Saturday, August 20, 2016

Random Thoughts in the August Garden

After all the frivolous hosta with their funny lilac blooms have long since turned to ugly sticks, hosta plantingea's scented blooms open. They can be up to 6" long and the mounded plant continues to grow until August, when many other hosta are looking a bit worn. 
 In the muddle of green there is a lot to see as I look around. I had plenty of time to do that when I recently spent two hours removing the stump of a cherry tree in my garden. Who knew that a plant with such troubled growth would have a root system worthy of the healthiest of trees?

My Handsome Son in the throws of his lazy and brutish youth, was amazed it took me so long. He could have taken the initiative to remove it himself, although I believe it would have tested his mettle and resolve. I could always see progress, which kept me at it. I was amazed to discovers three roots as big around as my wrist radiating from the root ball nearly a foot down. With handsaw, clippers, and sharp shovel I did remove the root ball and drag the root and its five foot trunk out into the alleyway where my cute little chainsaw and I made quick work sawing it into manageable chunks. I may be slow these days, but I am dogged in my resolve, like the puppy to its root!

I am revamping my garden and have taken to choosing some samll task each day that gets me to my "Future Garden". It amazes me, that as knowledgeable as I feel I am at this point in my gardening life, that I managed to do...."X". You can fill in the blank. (Like the limey white hosta, I just this year planted in my front yard hosta bed for contrast which looks so jarring and totally out of place to me each time I drive out of my yard. I am sure it has damaged the sensibilities of some gardener neighbor.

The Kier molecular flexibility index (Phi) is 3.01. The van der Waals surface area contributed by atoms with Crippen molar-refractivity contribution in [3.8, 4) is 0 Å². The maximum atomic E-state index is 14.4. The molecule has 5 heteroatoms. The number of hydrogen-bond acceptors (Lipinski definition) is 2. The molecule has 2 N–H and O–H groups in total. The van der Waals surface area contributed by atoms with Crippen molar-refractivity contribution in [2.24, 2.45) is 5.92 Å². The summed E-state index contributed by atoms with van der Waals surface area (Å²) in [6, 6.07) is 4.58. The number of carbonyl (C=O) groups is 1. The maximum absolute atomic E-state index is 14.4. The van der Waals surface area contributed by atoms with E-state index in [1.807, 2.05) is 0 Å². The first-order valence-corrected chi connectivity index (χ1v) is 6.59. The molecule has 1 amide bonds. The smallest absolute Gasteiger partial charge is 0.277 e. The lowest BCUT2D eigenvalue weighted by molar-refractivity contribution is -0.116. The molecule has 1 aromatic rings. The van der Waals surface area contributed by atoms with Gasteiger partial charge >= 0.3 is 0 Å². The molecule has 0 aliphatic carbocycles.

Enter the random banana plant, gifted to me. It looks good considering I did not plant it out until July. It needs surprisingly less water than one would think. It has quadrupled its number and size of leaves in that short time.

Hydrangea Pinky Winky in still much too much shade.
 I have decided to add more weigela, hydrangea, peonies, and clematis to my yard. I keep searching for the hydrangea macrophylla that will actually bloom for me. I have an very healthy 'Endless Summer' without a single bud.  Both 'Bloomstruck' and 'Endless Summer' are supposed to bloom on new wood (and old wood)... I'll give 'Bloomstruck' another year before I pass judgement.I might just have to try out the hydrangea serratas.

I added hydrangea 'Bloomstruck' just last fall. It has bloomed on new wood, but a single bloom.

This is a surprisingly dark corner in my garden, At best it receives dappled sunlight throughout the day.I am going to plant more yellow and variegated plants here for interest.

The heart-shaped leaves of Dutchman's pipe, a good vine for shade.

I love the shiny texture of the leaves of this turtlehead, but am always sad to see the flowers as it signals fall for me.

Another fall signal, giant ironweed, veronica; I am not sure why I fail to tie this one up earlier in the season while I can still reach the back of the border.

Honeysuckle blooming almost all summer. It took a bit of a beating last year, and has not fully bounced back, after my hard-pruning.

Really like the marbling on these nasturtiums planted by my nephew.

One of the last daylily blooms in my garden is Joan Senior.

I like the huge textured leaves on this plant in a garden that runs to grass-like foliage and tiny leaves. This symphytum blooms twice for me, but takes up a lot of space at nearly 6' across.

I need to have more of this weigelia for the foliage alone!

Clematis Rouguchi bloomed almost all summer, depending on if I remembered to water when really hot. I need to do a better job tying up the fragile stems of clematis overall.

A fuchsia I have had for over five years. It grows easily from cuttings.

Some hybridizer has to work on these tuberous begonias to get a more upward facing bloom on a stronger stem.

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